Use of penalty terms in gradient-based iterative reconstruction schemes for optical tomography

A. H. Hielscher, S. Bartel

    Research output: Contribution to journalArticlepeer-review

    Abstract

    It is well known that the reconstruction problem in optical tomography is ill-posed. In other words, many different spatial distributions of optical properties inside the medium can lead to the same detector readings on the surface of the medium under consideration. Therefore, the choice of an appropriate method to overcome this problem is of crucial importance for any successful optical tomographic image reconstruction algorithm. In this work we approach the problem within a gradient-based iterative image reconstruction scheme. The image reconstruction is considered to be a minimization of an appropriately defined objective function. The objective function can be separated into a least-square-error term, which compares predicted and actual detector readings, and additional penalty terms that may contain a priori information about the system. For the efficient minimization of this objective function the gradient with respect to the spatial distribution of optical properties is calculated. Besides presenting the underlying concepts in our approach to overcome illposedness in optical tomography, we will show numerical results that demonstrate how prior knowledge, represented as penalty terms, can improve the reconstruction results.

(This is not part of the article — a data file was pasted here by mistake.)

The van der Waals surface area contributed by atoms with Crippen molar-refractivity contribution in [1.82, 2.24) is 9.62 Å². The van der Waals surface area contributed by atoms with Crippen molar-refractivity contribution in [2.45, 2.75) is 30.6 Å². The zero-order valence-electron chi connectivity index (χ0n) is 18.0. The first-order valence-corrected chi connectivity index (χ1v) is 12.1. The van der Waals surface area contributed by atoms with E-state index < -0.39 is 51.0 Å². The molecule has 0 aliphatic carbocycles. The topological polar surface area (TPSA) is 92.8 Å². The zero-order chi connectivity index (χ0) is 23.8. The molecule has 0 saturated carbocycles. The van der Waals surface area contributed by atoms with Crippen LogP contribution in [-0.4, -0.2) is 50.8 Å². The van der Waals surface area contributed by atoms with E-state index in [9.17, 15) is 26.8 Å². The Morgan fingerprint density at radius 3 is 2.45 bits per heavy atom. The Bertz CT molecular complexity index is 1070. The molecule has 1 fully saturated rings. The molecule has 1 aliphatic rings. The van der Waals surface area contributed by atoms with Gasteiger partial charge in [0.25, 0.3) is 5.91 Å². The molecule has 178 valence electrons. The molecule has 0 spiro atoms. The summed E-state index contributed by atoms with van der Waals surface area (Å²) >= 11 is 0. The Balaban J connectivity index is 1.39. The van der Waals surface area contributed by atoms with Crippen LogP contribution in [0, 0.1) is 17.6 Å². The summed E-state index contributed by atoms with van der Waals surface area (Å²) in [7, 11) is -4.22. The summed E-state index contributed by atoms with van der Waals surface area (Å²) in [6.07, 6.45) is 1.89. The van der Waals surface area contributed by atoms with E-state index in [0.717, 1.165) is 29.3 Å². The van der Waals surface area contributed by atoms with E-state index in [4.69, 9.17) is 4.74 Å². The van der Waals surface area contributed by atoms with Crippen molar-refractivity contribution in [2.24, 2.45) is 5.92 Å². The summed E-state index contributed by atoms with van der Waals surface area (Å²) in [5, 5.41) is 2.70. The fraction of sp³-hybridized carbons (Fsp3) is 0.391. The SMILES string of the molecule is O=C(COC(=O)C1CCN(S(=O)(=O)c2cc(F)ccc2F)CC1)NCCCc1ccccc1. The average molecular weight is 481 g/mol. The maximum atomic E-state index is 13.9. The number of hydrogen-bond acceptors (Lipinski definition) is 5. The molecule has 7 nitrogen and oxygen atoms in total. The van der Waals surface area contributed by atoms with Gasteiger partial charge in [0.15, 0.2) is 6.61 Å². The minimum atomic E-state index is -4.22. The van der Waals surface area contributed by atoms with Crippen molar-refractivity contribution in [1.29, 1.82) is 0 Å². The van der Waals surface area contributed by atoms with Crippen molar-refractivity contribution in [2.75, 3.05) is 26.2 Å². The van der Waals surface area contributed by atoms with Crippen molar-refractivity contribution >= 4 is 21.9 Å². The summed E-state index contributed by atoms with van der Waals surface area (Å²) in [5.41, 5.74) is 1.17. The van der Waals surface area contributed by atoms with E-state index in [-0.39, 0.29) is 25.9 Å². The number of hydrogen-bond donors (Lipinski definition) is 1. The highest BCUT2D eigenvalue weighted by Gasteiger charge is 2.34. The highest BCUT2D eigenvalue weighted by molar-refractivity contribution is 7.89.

Original languageEnglish (US)
    Pages (from-to)183-192
    Number of pages10
    JournalJournal of biomedical optics
    Volume6
    Issue number2
    DOIs
    StatePublished - Apr 2001

    Keywords

    • Image reconstruction
    • Inverse problem
    • Optical tomography
    • Regularization

    ASJC Scopus subject areas

    • Electronic, Optical and Magnetic Materials
    • Biomaterials
    • Atomic and Molecular Physics, and Optics
    • Biomedical Engineering

    Fingerprint Dive into the research topics of 'Use of penalty terms in gradient-based iterative reconstruction schemes for optical tomography'. Together they form a unique fingerprint.

    Cite this